(Springfield, IL) — February 18, 2010. A chief Senate budget expert is proposing more debt to cope with the state’s current $13 billion deficit.
The measure sponsored by State Senator Donne Trotter (D-Chicago) would allow most state universities to borrow up to 75 percent of the amount owed to them by the state. The schools’ borrowing power expires on Aug. 31, and all loans must be re-paid within 18 months.
Trotter’s proposal would also allow the state to issue bonds for $250 million for the remainder of the fiscal year ending June 30 to reimburse hospitals, pharmacies and other health care providers serving Medicaid patients. Medicaid is the state/federal health care program for the poor and disabled.
Illinois gets a 50-50 match from the federal government for every dollar it spends on Medicaid.
This health care “relief fund” would pay Medicaid providers the enhanced federal match allowed under the federal stimulus program set to expire Dec. 31. All bonds must be repaid within a year.
The initiative passed a Senate committee on Wednesday by an 8-5 vote along party lines. Democrats supported the measure while GOP members opposed it. It now goes to the Senate floor for a vote.
Southern Illinois University President Glenn Poshard told the committee of the school’s dire straits, noting public universities statewide are making double digit percentage increases in tuition up to cope with the lack of revenue from late state payments. Poshard said SIU is now surviving on tuition alone. Some universities have implemented spending freezes and staff furlough days.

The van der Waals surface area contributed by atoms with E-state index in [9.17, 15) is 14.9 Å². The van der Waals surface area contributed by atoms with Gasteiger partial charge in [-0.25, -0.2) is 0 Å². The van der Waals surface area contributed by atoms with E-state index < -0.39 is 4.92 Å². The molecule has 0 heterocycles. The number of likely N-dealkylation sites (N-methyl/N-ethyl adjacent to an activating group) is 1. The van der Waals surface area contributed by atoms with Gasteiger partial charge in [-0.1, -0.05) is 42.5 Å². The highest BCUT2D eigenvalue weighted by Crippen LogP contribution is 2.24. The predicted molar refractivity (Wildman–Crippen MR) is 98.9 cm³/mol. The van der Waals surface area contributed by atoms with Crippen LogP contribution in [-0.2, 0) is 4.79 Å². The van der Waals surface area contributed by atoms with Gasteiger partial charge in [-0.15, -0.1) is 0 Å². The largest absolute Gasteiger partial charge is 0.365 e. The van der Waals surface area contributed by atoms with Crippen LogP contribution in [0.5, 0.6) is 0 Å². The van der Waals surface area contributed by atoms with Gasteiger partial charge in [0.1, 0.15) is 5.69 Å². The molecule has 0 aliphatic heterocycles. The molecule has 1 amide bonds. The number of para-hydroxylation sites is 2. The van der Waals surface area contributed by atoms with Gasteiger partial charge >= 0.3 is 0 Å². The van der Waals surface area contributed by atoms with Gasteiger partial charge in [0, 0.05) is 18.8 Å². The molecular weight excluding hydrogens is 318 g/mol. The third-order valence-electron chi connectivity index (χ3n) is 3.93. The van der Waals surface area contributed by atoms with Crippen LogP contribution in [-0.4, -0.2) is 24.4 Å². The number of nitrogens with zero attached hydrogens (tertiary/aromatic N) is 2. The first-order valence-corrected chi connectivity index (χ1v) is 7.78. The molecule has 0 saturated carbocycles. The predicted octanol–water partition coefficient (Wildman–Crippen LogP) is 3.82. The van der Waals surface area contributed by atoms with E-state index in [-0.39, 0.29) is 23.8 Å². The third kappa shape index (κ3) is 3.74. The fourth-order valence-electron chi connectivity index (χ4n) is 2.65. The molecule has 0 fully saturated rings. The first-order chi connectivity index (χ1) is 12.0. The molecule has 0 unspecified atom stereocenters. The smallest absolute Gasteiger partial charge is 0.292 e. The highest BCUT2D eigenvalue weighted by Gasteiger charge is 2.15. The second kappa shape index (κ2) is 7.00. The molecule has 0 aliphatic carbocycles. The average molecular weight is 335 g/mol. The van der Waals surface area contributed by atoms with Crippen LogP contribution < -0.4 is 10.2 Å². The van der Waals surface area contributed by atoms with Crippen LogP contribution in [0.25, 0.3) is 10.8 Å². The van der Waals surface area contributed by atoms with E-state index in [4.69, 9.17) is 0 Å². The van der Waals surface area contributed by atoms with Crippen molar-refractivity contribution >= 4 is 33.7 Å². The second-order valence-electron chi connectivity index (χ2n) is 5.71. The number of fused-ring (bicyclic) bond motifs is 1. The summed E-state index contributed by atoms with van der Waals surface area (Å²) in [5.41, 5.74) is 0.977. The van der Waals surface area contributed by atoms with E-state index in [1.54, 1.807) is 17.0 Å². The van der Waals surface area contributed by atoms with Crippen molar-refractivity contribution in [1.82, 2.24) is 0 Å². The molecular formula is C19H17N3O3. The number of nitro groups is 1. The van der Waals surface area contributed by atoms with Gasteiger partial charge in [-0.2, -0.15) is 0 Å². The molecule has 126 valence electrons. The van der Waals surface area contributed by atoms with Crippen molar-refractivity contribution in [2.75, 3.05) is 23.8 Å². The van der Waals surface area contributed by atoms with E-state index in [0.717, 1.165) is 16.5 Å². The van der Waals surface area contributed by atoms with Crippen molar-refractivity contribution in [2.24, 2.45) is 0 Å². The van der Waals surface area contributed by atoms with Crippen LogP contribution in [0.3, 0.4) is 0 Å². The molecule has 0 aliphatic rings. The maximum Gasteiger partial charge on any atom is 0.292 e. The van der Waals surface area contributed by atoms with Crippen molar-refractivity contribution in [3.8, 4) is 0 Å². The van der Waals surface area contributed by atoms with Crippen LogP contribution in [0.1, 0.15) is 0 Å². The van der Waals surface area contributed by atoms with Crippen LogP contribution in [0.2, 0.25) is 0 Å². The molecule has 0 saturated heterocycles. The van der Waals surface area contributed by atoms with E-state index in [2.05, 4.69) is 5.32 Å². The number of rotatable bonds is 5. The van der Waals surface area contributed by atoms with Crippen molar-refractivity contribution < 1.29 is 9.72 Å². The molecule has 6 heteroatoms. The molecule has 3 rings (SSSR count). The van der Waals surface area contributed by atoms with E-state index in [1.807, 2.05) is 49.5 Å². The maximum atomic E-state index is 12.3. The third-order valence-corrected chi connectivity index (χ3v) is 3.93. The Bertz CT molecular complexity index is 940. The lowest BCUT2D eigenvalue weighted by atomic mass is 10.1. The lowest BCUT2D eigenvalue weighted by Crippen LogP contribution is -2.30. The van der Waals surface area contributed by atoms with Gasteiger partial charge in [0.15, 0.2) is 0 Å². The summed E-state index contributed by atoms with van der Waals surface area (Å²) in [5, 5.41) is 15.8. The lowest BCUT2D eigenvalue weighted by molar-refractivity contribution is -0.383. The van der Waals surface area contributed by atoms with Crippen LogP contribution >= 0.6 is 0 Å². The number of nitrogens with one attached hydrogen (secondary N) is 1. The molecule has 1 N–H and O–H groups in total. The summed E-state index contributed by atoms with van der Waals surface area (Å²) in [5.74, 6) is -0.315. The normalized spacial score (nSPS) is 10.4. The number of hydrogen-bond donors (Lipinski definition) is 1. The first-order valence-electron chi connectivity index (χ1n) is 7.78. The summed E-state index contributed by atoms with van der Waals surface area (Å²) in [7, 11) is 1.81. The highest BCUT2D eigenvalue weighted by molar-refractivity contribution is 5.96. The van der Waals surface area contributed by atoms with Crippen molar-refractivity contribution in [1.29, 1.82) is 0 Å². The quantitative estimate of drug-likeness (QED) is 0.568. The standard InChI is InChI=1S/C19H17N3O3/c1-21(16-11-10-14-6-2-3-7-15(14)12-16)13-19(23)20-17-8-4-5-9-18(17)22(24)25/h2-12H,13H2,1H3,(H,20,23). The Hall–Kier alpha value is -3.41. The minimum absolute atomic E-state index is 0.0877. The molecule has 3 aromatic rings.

“We cannot afford to raise tuition again for these struggling families,” Poshard said. “We seek this authority only as a tool for responding to a worst case scenario that would threaten the future of our university.”
Republican senators objected to lumping the two distinct issues into the same proposal. State debt for specific purposes requires a three-fifths vote to pass the General Assembly, meaning Republicans have to be on board.
Senate Minority Leader Christine Radogno (R-Lemont) said she supports only the schools’ borrowing power.
“In my view, these are two separate issues,” Radogno said. “I am in favor of the university borrowing piece of it. I am not in favor of the Medicaid.”
State Senator Dale Righter (R-Mattoon) also supports giving public schools borrowing power, but told Trotter mixing the two issues would hurt the universities.
“By putting these two together, you’ve endangered the universities,” Righter said.
A borrowing plan for community colleges was introduced on Tuesday, but the sponsoring lawmaker pulled it from a committee discussion in order to garner more Republican votes.
–Ashley Badgley, Illinois Statehouse News